The CSISS has several job opportunities available for the 2015 operational season including:
1) Program Assistant (April-September 2015)
1-2) Summer Student position(s) (May-August 2015)
Please note that positions are funding dependent and all postings close March 22nd, 2015.
For more information, see full job posting: CSISS Program Assistant Job Posting
Our partner, the Invasive Species Council of BC (ISCBC) is hosting its 10th Annual Forum coming up in late January. All are welcome! CSISS will be in attendance to learn about the latest in invasive species action across the province. More information about the Forum including registration information can be found here: http://bcinvasives.ca/news-events/events/invasives-2015
Join us Wednesday, October 8th from 9:00 am -12:30 pm PT for the second Annual General Meeting of the Columbia Shuswap Invasive Species Society (CSISS).
Complimentary lunch will be provided with a Board of Directors meeting to follow.
Please RSVP before Monday, October 6th.
Special thanks to all of our sponsors, the CSRD, CBT, MOTI and MFLNRO for their financial support in making these meetings possible.
How to register: Email firstname.lastname@example.org with your name, organization, and dietary restrictions.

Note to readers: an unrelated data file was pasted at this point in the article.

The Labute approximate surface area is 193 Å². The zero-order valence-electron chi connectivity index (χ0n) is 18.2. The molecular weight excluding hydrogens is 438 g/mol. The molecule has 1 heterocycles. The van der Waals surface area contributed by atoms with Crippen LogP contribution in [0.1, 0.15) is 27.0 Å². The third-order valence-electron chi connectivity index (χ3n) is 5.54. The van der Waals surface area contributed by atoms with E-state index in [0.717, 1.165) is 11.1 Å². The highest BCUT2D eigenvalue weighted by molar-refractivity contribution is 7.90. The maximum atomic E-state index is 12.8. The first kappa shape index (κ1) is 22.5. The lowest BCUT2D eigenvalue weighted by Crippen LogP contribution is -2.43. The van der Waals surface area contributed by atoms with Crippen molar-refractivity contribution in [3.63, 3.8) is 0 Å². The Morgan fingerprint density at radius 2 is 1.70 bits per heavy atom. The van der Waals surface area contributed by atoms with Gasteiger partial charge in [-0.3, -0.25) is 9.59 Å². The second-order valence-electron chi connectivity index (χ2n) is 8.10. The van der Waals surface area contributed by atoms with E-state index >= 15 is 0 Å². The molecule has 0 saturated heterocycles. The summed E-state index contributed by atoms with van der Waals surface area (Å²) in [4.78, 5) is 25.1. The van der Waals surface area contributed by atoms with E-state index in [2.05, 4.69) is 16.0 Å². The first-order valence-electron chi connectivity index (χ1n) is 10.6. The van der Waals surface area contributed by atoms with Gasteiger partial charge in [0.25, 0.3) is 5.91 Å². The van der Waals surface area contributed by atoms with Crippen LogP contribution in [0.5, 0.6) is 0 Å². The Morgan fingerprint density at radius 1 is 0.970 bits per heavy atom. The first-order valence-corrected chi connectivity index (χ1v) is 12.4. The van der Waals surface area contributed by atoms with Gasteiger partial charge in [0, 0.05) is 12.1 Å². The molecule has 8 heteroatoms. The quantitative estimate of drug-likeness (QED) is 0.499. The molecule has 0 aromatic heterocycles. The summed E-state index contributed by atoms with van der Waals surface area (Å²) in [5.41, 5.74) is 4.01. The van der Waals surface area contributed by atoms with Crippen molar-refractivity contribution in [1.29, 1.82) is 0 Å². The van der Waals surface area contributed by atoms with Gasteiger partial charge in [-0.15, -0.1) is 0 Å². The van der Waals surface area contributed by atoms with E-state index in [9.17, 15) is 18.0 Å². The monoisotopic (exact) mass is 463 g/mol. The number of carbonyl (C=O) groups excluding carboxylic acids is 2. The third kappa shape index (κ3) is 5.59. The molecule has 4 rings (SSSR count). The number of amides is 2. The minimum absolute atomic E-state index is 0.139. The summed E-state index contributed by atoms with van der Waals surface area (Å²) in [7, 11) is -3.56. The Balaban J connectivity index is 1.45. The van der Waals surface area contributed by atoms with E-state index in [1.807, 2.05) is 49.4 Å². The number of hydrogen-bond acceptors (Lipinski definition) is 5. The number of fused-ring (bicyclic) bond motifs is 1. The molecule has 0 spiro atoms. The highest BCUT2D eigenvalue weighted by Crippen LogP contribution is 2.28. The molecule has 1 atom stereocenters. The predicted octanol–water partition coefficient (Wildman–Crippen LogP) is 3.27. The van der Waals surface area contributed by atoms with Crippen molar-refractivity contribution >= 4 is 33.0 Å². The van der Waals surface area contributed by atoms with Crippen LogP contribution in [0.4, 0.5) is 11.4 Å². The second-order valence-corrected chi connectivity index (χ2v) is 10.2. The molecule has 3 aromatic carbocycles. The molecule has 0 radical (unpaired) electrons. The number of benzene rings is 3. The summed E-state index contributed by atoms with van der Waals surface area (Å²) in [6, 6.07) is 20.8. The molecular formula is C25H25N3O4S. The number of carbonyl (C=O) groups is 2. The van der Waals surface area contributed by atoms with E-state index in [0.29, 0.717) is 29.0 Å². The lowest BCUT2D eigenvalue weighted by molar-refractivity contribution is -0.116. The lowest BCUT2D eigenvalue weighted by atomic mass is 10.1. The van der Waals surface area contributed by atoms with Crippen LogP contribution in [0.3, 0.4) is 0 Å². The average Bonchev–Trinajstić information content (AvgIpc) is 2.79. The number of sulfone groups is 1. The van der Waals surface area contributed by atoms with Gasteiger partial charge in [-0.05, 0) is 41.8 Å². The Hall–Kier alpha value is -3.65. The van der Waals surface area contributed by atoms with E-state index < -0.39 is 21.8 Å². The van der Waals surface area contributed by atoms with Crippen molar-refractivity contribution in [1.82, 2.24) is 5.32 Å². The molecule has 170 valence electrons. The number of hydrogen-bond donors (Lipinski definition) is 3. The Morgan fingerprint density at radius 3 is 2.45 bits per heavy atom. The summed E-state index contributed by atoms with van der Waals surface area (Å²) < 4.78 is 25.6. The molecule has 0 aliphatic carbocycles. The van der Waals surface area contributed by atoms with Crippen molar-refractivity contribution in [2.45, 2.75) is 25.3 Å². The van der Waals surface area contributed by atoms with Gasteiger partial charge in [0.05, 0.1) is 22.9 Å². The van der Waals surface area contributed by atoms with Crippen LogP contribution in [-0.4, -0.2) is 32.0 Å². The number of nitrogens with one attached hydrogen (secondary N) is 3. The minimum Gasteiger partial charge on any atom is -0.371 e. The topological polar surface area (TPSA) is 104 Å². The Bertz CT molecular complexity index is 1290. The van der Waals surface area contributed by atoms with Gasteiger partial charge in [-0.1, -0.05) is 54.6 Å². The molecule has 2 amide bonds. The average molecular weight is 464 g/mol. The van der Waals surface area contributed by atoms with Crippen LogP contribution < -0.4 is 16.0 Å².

Where: Revelstoke Community Centre, 600 Campbell Avenue
When: 8:30am- 12:30pm with food/beverages provided
To read the full agenda click here: Agenda_CSISS_AGM_2014
CLICK HERE TO TAKE THE SURVEY The Invasive Species Council of BC is conducting a survey on public awareness of invasive plants. The survey will be used to facilitate assessment and planning of initiatives to help control the spread of invasive plants. The survey takes approximately 10 minutes and all measures to protect the privacy of survey respondents will be undertaken.
[Photo of Himalayan Balsam, an invasive plant that takes over riparian and wetland areas. Photo credit: Natalie Stafl]
Last week CSISS Education and Outreach Officer, Robyn Hooper and Chair of the CSISS Board of Directors, Hamish Kassa, scoured Trout Lake for aquatic invasive plants. They were joined by the Central Kootenay Invasive Plant Council’s Aquatic Surveyor Chris Harkness and summer field assistant, who also surveyed smaller surrounding lakes. Much to their relief, they only encountered native vegetation. Let’s keep it that way! Always Clean, Drain, and Dry your boat to help keep our lakes and rivers pristine! For more information visit:
CSISS is partnering with Shuswap Trail Alliance and White Lake Stewardship Group for a fun, active trail maintenance day, including clearing invasive species! Bring your work clothes/boots, water and snacks. Lunch will be provided.